The hole is simply a cylinder center aligned on the central box, switched to a hole, and grouped in. One small note here about TinkerCAD is that it doesn’t have many convenience functions. For example, there’s no functionality to choose a reference for an align action or to lock one piece down for aligning against (the button to lock pieces unfortunately—oddly—also prevents it from being used to align). So, if you select two displaced objects and center them, they’ll both move. Assuming the moving piece is smaller, the pattern is therefore to first align the piece that can be moved against the far extremity of the piece you don’t want to move, and then center them. Since the moving piece is now within the extent of the larger piece, the latter won’t move. In the next picture, this means aligning the cylinder against the right edge of the body, and then centering it. If the moving piece is larger then you need to position it manually or craft a more elaborate temporary construction.

Centering a cylinder to become a hole for the stand peg.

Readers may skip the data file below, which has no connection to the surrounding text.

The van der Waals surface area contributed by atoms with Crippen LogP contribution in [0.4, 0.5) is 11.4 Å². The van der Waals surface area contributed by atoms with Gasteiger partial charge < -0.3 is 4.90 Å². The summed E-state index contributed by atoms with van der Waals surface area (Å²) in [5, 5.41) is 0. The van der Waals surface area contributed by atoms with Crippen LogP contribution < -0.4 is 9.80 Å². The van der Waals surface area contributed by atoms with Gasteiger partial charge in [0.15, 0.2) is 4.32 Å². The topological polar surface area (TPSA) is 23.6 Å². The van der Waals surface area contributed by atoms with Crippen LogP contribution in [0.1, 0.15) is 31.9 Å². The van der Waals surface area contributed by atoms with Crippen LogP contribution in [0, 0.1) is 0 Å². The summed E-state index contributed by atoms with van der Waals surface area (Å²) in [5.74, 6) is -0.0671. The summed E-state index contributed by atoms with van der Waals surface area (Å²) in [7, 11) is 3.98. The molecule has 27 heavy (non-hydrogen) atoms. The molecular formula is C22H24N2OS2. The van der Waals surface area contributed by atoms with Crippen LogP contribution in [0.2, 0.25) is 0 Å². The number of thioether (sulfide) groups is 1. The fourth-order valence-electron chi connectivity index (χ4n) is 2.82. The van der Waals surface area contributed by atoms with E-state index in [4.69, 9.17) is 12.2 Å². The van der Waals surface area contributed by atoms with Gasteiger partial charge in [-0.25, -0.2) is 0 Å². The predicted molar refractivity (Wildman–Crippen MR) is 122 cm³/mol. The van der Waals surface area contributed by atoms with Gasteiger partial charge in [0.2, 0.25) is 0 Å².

Centering a cylinder to become a hole for the stand peg.

The hole grouped into the bottom of the center box.

The hole grouped into the bottom of the center box.

That’s it! The cargo pod is now done.

The completed GR-75 cargo pod.

The completed GR-75 cargo pod.


The next step is making a test print of the pod, base, and a simple flight stand peg. My printer is a Lulzbot Mini, which has been phenomenal to work with. Though I’m not an expert on current market offerings, it seems to strike a very good balance between cost, ease of use, reliability, print quality, print size, and time. An important observation is that it seems there are many printers now offering high enough resolution to print miniatures of acceptable quality. Some are even very low cost, down to ~$300. But it seems one of the biggest tradeoffs made in achieving that is that they print much more slowly. That’s probably fine to download and print parts, but in developing new parts from scratch could seriously slow down design iterations.

In any event, one of the cost tradeoffs made in the Mini is that it does not have an SD card reader and/or internal high level controller, it must have a computer connected to drive the print. So I use Lulzbot’s CURA distribution to slice objects into G-Code printer commands, and send that file to a Raspberry Pi running an Octoprint server which actually executes the job and can be monitored remotely.

Slicing the test print.

Slicing the test print.